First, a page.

Julian of Norwich was only too familiar with physical pain. She suffered for a week in bed in excruciating pain from an unnamed illness and became paralyzed from the waist down. She longed for release to go to heaven; yet she also wanted to live in order to love and serve the Lord longer here on earth: It was because I would have lived to have loved God better and for a longer time, that I might, by the grace of that living, have more knowing and loving of God in the bliss of heaven. For it seemed to me that all that time that I had lived here so little and so short a time in comparison with that endless bliss. I thought: “Good lord, may my living no longer be to thy worship?” And I understood in my reason and by the feeling of my pains that I should die, and I assented fully with all the will of my heart to be at God’s will.
Julian lay awake all through the seventh night because she couldn’t sleep with the intense level of pain. After this the other part of my body began to die, as to my feeling. My hands fell down on either side, and also for lack of power my head settled down on one side. The most pain that I felt was shortness of breath and failing of life. Then I thought truly to have been at the point of death. She believed that during the process of dying, fiends lay in wait to tempt the soul to sin mortally and then drag it down into hell. She knew she needed to be on her guard, alert, awake, praying and surrendering to God’s will constantly.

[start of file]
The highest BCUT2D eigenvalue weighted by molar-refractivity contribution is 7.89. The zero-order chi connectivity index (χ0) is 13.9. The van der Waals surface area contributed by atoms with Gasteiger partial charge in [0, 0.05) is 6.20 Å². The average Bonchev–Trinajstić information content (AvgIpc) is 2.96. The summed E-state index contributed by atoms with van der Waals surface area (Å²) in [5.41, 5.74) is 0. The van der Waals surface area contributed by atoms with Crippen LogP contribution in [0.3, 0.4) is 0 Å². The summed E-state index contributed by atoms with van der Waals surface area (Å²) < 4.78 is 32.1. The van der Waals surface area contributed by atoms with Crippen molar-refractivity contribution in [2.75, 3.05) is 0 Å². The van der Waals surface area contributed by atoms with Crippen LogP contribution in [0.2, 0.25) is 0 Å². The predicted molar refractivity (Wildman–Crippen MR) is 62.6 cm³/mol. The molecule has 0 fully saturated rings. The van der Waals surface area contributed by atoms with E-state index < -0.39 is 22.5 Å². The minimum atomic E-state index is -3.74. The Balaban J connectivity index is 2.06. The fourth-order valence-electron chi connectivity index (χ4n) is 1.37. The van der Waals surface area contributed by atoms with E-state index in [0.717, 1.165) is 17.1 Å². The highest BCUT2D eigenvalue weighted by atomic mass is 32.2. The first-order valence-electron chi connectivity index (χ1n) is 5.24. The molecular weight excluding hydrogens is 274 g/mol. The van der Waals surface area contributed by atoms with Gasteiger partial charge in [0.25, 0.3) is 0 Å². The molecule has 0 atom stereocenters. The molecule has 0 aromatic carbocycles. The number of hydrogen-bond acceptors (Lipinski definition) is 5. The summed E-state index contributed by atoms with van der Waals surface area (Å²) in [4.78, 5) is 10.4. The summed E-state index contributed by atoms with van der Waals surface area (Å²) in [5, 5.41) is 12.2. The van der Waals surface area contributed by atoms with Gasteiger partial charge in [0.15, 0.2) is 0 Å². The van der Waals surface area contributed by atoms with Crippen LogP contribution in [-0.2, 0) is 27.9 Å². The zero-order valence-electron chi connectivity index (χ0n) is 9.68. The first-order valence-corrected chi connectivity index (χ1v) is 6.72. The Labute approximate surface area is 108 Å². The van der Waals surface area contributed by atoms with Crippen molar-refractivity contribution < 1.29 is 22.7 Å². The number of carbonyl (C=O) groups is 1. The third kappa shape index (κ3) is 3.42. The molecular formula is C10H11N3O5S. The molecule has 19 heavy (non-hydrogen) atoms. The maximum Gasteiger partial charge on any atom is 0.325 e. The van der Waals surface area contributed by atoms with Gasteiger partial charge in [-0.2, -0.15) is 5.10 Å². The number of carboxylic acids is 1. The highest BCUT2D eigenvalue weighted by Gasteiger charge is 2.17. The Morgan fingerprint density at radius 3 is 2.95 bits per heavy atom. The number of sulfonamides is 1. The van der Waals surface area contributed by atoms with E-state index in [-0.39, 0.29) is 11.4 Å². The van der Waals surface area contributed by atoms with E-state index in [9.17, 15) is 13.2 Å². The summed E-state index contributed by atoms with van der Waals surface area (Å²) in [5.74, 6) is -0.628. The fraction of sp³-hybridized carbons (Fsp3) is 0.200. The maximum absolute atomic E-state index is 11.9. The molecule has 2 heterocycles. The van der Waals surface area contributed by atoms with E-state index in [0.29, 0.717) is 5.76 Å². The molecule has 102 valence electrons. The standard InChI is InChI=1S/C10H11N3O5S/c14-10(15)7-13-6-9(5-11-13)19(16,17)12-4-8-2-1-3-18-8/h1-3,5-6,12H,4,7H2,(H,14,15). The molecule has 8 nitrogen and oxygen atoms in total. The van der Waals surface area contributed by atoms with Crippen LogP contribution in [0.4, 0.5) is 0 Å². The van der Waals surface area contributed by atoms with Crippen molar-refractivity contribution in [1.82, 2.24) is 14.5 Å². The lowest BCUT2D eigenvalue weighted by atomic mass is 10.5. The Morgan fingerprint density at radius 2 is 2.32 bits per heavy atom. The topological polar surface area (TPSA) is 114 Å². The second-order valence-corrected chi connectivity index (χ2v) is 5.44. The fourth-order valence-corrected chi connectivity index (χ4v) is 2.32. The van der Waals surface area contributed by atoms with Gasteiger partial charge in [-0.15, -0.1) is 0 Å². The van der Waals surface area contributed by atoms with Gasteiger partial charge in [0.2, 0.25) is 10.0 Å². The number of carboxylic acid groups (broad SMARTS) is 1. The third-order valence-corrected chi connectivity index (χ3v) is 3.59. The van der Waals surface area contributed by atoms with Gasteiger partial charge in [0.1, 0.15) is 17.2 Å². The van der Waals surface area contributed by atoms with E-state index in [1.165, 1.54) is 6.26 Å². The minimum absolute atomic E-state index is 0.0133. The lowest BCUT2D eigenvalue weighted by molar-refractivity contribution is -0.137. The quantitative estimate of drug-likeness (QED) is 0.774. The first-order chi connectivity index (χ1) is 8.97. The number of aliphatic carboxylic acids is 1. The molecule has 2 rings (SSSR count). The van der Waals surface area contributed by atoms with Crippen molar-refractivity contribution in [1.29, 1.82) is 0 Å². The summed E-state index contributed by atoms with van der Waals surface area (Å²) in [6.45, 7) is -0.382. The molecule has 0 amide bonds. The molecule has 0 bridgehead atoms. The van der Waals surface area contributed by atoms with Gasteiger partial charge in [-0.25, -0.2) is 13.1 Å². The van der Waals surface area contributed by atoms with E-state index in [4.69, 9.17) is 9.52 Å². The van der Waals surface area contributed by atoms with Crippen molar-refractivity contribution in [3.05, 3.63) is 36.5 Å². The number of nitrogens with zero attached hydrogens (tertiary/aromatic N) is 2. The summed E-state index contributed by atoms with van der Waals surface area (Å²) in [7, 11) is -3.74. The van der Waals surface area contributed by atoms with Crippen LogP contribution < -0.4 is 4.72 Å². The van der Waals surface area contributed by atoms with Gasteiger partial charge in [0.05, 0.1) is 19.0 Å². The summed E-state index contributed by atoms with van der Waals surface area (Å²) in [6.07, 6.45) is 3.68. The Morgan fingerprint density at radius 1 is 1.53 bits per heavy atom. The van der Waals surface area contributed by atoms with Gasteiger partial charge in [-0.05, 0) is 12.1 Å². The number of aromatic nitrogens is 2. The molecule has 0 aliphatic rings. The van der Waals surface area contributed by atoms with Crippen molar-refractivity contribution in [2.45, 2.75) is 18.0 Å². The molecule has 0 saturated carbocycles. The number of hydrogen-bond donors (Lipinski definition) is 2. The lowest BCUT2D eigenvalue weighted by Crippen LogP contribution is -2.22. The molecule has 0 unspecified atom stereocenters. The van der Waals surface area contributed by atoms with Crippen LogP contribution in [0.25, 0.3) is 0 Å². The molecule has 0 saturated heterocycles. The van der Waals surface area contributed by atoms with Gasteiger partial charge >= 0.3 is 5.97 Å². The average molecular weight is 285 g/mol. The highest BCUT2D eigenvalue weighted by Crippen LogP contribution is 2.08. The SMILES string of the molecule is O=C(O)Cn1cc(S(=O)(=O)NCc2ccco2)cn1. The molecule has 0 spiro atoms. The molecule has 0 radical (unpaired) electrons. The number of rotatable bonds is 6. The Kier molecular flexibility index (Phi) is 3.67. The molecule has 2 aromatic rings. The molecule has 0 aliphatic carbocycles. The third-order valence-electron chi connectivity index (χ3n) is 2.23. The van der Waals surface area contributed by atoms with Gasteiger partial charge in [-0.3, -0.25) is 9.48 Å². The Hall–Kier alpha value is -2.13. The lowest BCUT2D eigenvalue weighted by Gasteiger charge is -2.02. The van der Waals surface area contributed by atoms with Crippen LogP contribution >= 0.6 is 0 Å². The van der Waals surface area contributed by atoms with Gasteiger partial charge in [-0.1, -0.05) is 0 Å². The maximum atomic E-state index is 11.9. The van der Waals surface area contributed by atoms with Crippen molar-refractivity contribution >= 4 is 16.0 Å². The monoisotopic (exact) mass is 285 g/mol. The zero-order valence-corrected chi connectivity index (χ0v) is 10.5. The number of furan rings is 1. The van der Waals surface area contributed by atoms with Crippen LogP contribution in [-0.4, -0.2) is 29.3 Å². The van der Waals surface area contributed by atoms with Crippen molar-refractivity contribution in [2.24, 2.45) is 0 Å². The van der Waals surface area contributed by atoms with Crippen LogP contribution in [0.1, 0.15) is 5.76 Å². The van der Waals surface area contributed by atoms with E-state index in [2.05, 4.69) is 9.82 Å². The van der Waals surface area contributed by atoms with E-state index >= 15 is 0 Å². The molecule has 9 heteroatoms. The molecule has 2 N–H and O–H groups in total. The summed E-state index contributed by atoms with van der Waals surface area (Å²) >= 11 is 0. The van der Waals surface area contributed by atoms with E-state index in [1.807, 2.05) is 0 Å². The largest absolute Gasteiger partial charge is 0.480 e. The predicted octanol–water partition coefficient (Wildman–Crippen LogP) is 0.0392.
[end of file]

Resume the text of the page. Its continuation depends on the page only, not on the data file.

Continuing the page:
And in this moment, suddenly all my pain was taken away from me and I was completely whole, and especially in the upper part of my body, as ever I was before or after. I marveled at this change, for it seemed to me that it was a private working of God, and not of nature. But the physical healing did not bring spiritual peace, what she describes as “full ease,” to her. Julian still did not think she would live. In fact, the sudden easing of all her pain and immobility felt like a bitter disappointment. After having suffered so much, her heart longed to be delivered from the trials of this world forever. She was ready to die.